9 reasons why you should migrate from forecasting spreadsheets
By David Parmenter
Forecasting requires a good robust tool not a spreadsheet, built by some innovative accountant, which now no one can understand. Often the main hurdle is the finance team’s reluctance to divorce itself from Excel. It has been a long and comfortable marriage albeit one that has limited the finance team’s performance.
Why Excel is inappropriate
Spreadsheets have no place in forecasting, budgeting and many other core financial routines. Spreadsheets were not designed for many of the tasks they are currently used to accomplish. In fact, I often remark in jest at workshops that many people, if they worked at NASA, would try to use Microsoft Excel for the US space program, and many would believe that it would be appropriate to do so. A spreadsheet is a great tool for creating static graphs for a report or designing and testing a reporting template. It is not and never should have been a building block for your company’s planning systems. The high level of errors in spreadsheets is the main reason why. A major accounting firm pointed out that there is a 90 percent chance of a logic error for every 150 rows in an Excel workbook.[i]
A decade ago, the electronic spreadsheet was still state-of-the-art for the budgeting process and the only practical option for most midsize companies. However, what might have started as a simple budget model often grew into a spreadsheet that soon got out of control. Moreover, considering the time and effort required to turn that mass of spreadsheets into a coherent budget, they should not have been considered “inexpensive.” With the introduction of dedicated planning tool software for all sizes of organizations, spreadsheets are not the optimal approach any longer.
Rule of 100
I believe you can build a forecasting model in a spreadsheet application and can keep it within 100 rows without much risk. Pass this threshold and you expose yourself, your finance team and the organization. Forecasting requires a robust tool, not a spreadsheet that was built by an innovative accountant and that, now, no one can understand. I always ask in workshops, “Who has a massive spreadsheet written by someone else that you have to pray before you use it?” You can see the pain in the instant response. Most people know that the person who built the spreadsheet certainly was not trained in operational systems design. The workbook will be a collage of evolving logic that only the originator has a chance to understand. Often, the main hurdle is the finance team’s reluctance to divorce itself from the spreadsheet program.
Acquiring a planning tool is the major step forward, and one that needs to be pursued, not only for your organization’s future, but also for the future careers of the finance team. Soon, a career prerequisite is likely to be planning tool experience, and, conversely, being a spreadsheet guru is likely to be career limiting. To those readers who believe a spreadsheet is still appropriate, I say to them, why not build your general ledger in a spreadsheet program and while you are at it, all your operations systems? Try explaining to the CEO that only one person knows how these systems work and he or she left four years ago. You might as well clear your desk now.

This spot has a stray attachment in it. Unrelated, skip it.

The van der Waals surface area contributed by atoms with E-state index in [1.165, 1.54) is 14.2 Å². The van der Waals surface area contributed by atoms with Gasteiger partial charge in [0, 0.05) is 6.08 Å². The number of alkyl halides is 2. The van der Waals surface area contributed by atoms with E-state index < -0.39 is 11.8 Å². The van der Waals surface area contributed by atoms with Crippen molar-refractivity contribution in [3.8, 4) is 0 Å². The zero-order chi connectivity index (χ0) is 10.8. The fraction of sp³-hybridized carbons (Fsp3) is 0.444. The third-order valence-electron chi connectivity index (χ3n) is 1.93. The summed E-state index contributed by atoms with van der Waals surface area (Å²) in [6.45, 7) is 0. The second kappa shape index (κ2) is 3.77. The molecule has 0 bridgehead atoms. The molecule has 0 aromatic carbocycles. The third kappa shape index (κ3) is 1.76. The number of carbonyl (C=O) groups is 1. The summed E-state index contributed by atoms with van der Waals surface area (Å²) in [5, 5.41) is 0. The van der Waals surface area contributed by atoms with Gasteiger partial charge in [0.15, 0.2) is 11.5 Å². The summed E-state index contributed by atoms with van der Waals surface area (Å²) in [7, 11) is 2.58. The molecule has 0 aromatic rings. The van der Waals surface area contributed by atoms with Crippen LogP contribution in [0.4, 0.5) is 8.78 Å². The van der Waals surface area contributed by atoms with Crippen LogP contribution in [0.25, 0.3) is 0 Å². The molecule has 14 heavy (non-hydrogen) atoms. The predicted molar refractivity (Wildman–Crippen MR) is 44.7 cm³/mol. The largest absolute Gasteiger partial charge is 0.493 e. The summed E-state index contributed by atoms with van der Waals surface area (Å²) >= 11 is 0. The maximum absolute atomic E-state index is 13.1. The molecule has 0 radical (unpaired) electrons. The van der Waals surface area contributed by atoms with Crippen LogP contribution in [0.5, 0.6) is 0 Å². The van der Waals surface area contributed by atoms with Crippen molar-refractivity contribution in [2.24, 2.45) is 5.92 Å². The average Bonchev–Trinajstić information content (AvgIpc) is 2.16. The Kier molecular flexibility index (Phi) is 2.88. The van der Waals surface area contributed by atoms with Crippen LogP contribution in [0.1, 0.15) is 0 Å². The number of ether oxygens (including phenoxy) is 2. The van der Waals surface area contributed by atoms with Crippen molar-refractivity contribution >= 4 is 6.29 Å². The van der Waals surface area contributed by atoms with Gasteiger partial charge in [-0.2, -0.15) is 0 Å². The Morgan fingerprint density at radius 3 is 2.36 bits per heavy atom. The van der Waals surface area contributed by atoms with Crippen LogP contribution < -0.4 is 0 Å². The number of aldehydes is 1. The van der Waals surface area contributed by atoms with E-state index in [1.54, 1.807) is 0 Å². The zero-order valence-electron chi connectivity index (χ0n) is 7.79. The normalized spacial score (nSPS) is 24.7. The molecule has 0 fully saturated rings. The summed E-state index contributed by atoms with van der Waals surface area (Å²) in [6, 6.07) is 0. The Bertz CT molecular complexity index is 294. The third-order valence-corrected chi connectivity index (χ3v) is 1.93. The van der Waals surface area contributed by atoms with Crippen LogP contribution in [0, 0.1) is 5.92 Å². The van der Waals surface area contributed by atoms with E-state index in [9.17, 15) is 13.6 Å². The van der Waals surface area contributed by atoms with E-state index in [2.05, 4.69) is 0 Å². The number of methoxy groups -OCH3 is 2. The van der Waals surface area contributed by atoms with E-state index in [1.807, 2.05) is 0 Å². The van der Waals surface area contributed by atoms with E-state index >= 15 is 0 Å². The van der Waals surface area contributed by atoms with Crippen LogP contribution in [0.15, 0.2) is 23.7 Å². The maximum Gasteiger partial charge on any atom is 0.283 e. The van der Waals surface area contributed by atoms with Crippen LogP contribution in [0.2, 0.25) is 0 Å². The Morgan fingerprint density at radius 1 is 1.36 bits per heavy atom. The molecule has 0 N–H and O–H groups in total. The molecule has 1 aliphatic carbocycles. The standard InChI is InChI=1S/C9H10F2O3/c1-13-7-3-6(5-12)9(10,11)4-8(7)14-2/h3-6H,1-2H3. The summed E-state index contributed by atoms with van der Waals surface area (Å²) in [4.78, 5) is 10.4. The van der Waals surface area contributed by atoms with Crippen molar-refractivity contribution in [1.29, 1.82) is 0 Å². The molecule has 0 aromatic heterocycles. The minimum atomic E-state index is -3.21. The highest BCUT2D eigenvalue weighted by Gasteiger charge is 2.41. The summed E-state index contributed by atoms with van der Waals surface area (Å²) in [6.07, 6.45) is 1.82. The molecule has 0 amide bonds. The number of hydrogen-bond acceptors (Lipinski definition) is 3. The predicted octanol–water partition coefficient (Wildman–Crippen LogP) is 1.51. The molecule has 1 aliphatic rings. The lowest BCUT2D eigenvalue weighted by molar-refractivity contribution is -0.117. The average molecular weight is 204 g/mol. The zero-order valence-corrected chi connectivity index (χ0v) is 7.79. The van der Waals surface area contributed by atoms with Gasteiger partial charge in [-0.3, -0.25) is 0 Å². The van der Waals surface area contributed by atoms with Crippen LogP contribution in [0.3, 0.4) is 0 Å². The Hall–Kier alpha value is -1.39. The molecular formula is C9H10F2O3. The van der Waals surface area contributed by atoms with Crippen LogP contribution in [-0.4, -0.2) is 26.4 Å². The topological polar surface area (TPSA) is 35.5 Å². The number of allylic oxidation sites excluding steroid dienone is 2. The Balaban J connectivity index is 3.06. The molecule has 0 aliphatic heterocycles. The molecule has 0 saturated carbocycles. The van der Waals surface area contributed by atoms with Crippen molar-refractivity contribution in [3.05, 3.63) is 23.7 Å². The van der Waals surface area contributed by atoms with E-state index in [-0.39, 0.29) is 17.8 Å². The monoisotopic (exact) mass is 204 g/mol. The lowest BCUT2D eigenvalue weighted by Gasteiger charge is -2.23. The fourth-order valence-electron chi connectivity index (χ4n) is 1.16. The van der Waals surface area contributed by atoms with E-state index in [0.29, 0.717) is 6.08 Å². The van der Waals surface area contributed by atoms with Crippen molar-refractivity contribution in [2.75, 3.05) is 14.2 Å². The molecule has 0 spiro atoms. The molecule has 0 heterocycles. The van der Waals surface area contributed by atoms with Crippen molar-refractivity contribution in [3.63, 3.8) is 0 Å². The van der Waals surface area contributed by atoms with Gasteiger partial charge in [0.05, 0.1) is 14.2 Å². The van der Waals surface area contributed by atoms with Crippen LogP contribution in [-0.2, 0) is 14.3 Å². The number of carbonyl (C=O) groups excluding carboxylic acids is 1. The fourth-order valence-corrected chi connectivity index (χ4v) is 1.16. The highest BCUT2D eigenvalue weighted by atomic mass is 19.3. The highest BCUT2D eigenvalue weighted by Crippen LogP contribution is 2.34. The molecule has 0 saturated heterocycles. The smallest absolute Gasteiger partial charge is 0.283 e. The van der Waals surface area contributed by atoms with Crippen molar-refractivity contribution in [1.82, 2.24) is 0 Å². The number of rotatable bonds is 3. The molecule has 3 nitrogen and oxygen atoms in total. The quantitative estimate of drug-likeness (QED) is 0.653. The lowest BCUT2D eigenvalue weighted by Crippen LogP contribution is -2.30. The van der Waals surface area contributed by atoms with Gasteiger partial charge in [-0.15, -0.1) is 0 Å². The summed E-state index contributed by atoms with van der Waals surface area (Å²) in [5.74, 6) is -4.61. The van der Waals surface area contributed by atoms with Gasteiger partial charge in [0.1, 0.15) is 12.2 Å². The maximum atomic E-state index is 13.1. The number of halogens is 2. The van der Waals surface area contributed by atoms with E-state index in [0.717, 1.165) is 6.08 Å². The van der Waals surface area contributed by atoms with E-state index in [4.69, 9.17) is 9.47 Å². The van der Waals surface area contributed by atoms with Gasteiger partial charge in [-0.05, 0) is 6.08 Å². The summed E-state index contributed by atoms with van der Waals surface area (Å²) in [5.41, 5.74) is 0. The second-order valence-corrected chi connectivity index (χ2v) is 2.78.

Common problems with spreadsheets
Senior management is often blissfully unaware of the risks they take every time they rely on information from large spreadsheets.
Some of the common problems with spreadsheets are:
|1. Broken links or formulas||An individual might add or eliminate a row or column so that, when a group of spreadsheets is rolled up, the master spreadsheet is taking the wrong number from the one that was modified.|
|2. Consolidation errors||Often, a spreadsheet will lock up or show a screen full of “REF”, “REF” “REF” errors, because it was not designed to be a tool for handling a rollup of dozens of different worksheets.|
|3. Input of the wrong numbers||Entering the wrong number can happen in any process, but spreadsheet-based systems often require rekeying of information, which can produce data inconsistencies. A spreadsheet might use a look-up table that is out of date, or an entry might have been inadvertently or mistakenly overwritten.|
|4. Incorrect formulas||A subtotal might omit one or more rows, columns or both. An individual might overwrite a formula because they believe theirs is more accurate. Or someone might use an outdated spreadsheet. Or allocation models might not allocate 100 percent of the costs. Allocation methods might be inconsistent.|
|5. No proper version control||Using an outdated version of a spreadsheet is very common.|
|6. Lack of robustness||Confidence in the number a spreadsheet forecast churns out is not assured. Many times, you cannot check all the formulas because they can be found in any cell of the spreadsheet.|
|7. Inability to accommodate changes to assumptions quickly||What would you do if your CEO asked, “If we stopped production of computer printers, what would be the financial impact? I need the answer at the close of play today.” Your spreadsheets are not able to provide that quick answer.|
|8. Design is by accounting staff who are not programmers||Most accounting staff have not been trained in system documentation and quality assurance, which you expect from a designer of a core company system.|
|9. Lack of corporate office control||Many people in a business can use spreadsheets to create their own forecasts at a ridiculous level of detail. This can lead, as a friend once said to me, “To the march of a million spreadsheets.”|
[i] Rickard Warnelid, “Reducing the Risk in Excel Risk Modelling,” CompAct, January 2011
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